Beeline's first contention on its appeal is that: ‘The ‘delivery fees' were not subject to the use tax.’

During the period here at issue the ‘use taxability of transportation charges, or ‘delivery fees,’ was governed by Revenue and Taxation Code section 6011, as implemented by the Board's Ruling No. 58, then found in title 18, California Administrative Code section 2028.

California's ‘use tax’ is based upon the ‘sales price’ of the assessed personal property.

Revenue and Taxation Code section 6011 (since amended), as relevant, provided:

“Sales price' means the total amount for which tangible personal property is sold . . . valued in money, whether paid in money or otherwise, without any deduction on account of any of the following: . . . (c) The cost of transportation of the property, except as excluded by other provisions of this section. . . . ‘Sales price’ Does not include and of the following: . . . (g) Separately stated charges for transportation from the retailer's place of business or other point from which shipment is made directly to the purchaser, but the exclusion shall not exceed a reasonable charge for transportation by facilities of the retailer or the cost to the retailer of transportation by other than facilities of the retailer; . . .' (Emphasis added.)

This statute must reasonably be construed, as it was by the Board, Not to exclude from the ‘sales price’ separately stated charges for transportation between different geographical locations or instrumentalities of the retailer, before final delivery of the merchandise to the purchaser. The construction may be illustrated by a situation where the ordered goods are shipped from the retailer's factory or warehouse or other facility to its local retail outlet for delivery thereafter to the purchaser; separately stated charges for transportation to the local outlet would be part of the ‘sales price,’ while such charges, if any, for the final delivery thereafter to the purchaser, would not.

The immediate question is whether Beeline's separately stated ‘delivery fee’ was a charge for transportation ‘directly to the purchaser.’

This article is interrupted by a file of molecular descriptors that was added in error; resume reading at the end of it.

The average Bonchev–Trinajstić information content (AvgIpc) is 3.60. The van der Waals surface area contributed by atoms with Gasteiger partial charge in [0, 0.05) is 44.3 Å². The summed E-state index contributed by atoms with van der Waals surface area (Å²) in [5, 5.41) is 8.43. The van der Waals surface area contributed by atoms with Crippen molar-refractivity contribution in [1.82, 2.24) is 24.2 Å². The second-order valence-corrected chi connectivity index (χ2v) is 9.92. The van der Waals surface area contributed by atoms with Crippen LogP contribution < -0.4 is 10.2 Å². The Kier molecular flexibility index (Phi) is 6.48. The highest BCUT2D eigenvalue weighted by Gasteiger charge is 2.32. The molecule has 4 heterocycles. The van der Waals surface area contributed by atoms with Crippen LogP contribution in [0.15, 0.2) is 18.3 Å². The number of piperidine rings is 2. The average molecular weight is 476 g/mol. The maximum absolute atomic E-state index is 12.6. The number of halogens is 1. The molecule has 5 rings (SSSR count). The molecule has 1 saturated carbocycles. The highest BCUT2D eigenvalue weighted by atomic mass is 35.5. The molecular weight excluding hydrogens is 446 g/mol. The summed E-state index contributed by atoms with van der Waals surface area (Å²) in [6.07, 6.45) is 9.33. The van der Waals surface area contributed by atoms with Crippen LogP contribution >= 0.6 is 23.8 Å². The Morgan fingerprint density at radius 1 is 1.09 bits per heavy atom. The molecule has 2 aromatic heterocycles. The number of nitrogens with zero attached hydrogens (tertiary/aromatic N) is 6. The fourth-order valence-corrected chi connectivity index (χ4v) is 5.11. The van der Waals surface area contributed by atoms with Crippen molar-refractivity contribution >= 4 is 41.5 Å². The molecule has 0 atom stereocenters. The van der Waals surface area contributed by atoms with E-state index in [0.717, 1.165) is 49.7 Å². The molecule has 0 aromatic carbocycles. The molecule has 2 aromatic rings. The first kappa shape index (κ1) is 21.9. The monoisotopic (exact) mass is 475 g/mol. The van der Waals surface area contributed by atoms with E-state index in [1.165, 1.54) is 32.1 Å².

Section 6011 in the instant context is a tax exemption statute. We are accordingly bound by the rule that “exemptions from taxation are to be strictly construed against the taxpayer.” (See Santa Fe Transp. v. State Board of Equal., 51 Cal.2d 531, 539, 334 P.2d 907, 912.)

It will be recalled that the consolidated orders previously received from the stylist by Beeline are shipped in one container To the hostess who after paying the C.O.D. charges unpacks it and delivers the smaller packages to the individual purchasers. In this factual context delivery to the hostess may not reasonably be deemed a shipment made ‘directly to the purchaser.’ Instead, she is a representative of Beeline charged with the duty of collecting and forwarding the sums due from the purchasers, and to make the final delivery of the merchandise ‘directly to the purchasers.’ This function appears to be an essential element of Beeline's business operation, for through the hostess, collection of the charges and their remission to Beeline is assured before the goods are delivered to the purchaser. And for this, as well as her other services, she is compensated by Beeline.

It follows that the delivery here at issue, i.e., Beeline's United States mail transmission to the hostess, is but a delivery to its representative in California, who in turn makes the final ‘delivery to the purchaser.’ Under the strict terms of the statute the delivery fee is part of the ‘sales price,’ and subject to the state's use tax.

It is notable that where the hostess has herself placed an order with Beeline, the applicable delivery fee is not subjected to the use tax by the Board, since in that case the delivery is directly to her.

Beeline appears to rely principally upon the Board's above-mentioned Ruling No. 58, found at the pertinent times in title 18, section 2028 of the state's Administrative Code. The ruling declared:

‘(a) Delivery by Carrier. Tax does not apply to separately stated charges for transportation of property from the retailer's place of business or other point from which shipment is made Directly to a place specified by the purchaser, provided the transportation is by other than facilities of the retailer, i.e., independent contract or common carrier, United States mail. The place where title passes to the customer is immaterial, except when the property is sold for a delivered price, as explained in (c) below. The charges may not, however, exceed the cost to the retailer of the transportation. Any amount billed to the customer in excess of such cost cannot be excluded from the measure of the tax as a delivery charge. . . .’ (Emphasis added.)

The Board construed the here-emphasized language of its ruling, as it did Revenue and Taxation Code section 6011, to mean ‘directly to the purchaser’ or its reasonable equivalent, some place specially designated by her, but not to someone acting primarily in the retailer's behalf for delivery to the purchaser.